Strategy

Play-Related Print

Play Print

UDL 2.3

Play-Related Print is an early literacy strategy in which a teacher intentionally promotes engagement with relevant environmental print materials within play centers in the classroom. To begin, a teacher thoughtfully integrates labels and related print materials into the classroom's play centers (e.g., restaurant menus in the dramatic play center, construction instructions in the block area). During play, the teacher encourages interaction with the labels and print materials using prompting or modeling, as a play partner, to engage students (e.g., The teacher looks at the menu and says, “I will order the cheese pizza, please.”). As play is significant in the learning and development of young students, integrating Play-Related Print into relevant and meaningful contexts is powerful in supporting emergent literacy skills.

Implementation Tips

Creating a Print-Rich Environment
Scan the classroom to identify opportunities to integrate Play-Related Print. Add labels to all play centers and determine which print materials logically fit with the purpose of each center (e.g., grocery list in dramatic play, building visuals with directions in block area).
Collecting Print Materials
Collect meaningful and relevant environmental print that will engage young learners (e.g., menus, mailers, newspapers, cereal boxes, envelopes). Seek items that are common and easily identifiable to students that they can “read” (e.g., kids menus from local restaurants).
Introducing Play-Related Print
Discuss Play-Related Print with students to reinforce ideas about everyday print usage. Activate prior knowledge by asking relevant questions to engage reflection (e.g., "Do your parents use menus to order food? What kinds or words and information are on a menu?”).
Rotating Print and Materials
Rotate print materials and rearrange dramatic play furniture throughout the year to maintain student engagement. Choose materials that serve multiple purposes and use labels to designate their purpose (e.g., super-hero capes in dress up become barber shop styling capes).
Encouraging Students
During choice time, use positive narration to encourage students' use of print materials (e.g., “I like how you are using the menu to order your food.”). Use prompting to direct students toward overlooked print (e.g., "I'm hungry! Can you tell me more about these items on the menu?").
Making Print Meaningful
Integrate print that is culturally and socially relevant to students’ experiences and interests (e.g., a corner store in an urban setting, labeled food items that students have in their homes). Seek to understand students' interests and create aligned print-rich play areas.
Student-Created Print
Encourage students to create their own environmental print for use in play (e.g., students make menus, signs). Print templates and write headings to maintain organization and functionality for emergent writers.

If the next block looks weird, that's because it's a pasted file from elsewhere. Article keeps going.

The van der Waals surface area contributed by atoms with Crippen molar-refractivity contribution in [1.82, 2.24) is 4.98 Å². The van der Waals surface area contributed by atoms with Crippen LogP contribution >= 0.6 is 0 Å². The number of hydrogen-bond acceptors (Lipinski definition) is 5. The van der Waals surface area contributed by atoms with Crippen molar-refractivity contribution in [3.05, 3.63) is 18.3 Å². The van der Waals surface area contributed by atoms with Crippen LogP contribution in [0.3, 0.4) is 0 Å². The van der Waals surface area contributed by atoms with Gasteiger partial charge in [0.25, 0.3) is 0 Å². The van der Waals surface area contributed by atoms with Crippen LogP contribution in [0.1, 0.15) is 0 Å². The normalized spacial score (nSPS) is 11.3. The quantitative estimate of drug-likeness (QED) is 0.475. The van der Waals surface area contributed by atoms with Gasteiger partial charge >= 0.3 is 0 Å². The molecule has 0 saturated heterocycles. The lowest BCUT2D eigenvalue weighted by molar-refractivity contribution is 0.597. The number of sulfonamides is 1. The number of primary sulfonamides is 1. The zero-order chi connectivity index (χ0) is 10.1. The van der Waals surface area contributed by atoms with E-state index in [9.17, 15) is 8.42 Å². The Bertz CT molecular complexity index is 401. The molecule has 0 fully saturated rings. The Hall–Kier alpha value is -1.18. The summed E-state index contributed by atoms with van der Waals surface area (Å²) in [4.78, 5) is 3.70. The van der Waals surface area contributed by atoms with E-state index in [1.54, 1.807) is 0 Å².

Examples

Dramatic Play
In order to ensure student engagement, the teacher regularly updates the dramatic play center. Recently, the teacher has rearranged the furniture and updated the labels and print materials to transform the play kitchen into a restaurant. Before transitioning to center time, the teacher introduces the new dramatic play set-up to the students. To begin, the teacher activates students’ prior knowledge, asking the class what items are commonly found at a restaurant (e.g., "Have you ever been to a restaurant? What kinds of things did you see?"). Then, teacher introduces the materials, thoughtfully emphasizing the labels and print materials throughout the center (e.g., "Did you notice the words under each picture on the menu? What do you think the words are for?").The teacher then releases students to play at the centers. As students are engaged in play, the teacher observes interactions and guides learning by modeling appropriate use of Play-Related Print materials.
Integrating Writing
The class restaurant in the dramatic play area has transformed into a grocery store with a deli. During writing time, the teacher gives each student plastic food items, large markers, and index cards to be used as labels. The students are given directions to draw the food on the cards. As students are working, the teacher conferences with each student and helps them spell the food names for the labels. Underneath the student's writing the teacher writes the correct spelling of the item. The finished labels are used in the grocery store after the teacher photocopies the pictures and creates a sale paper for the student’s grocery store with their drawings.

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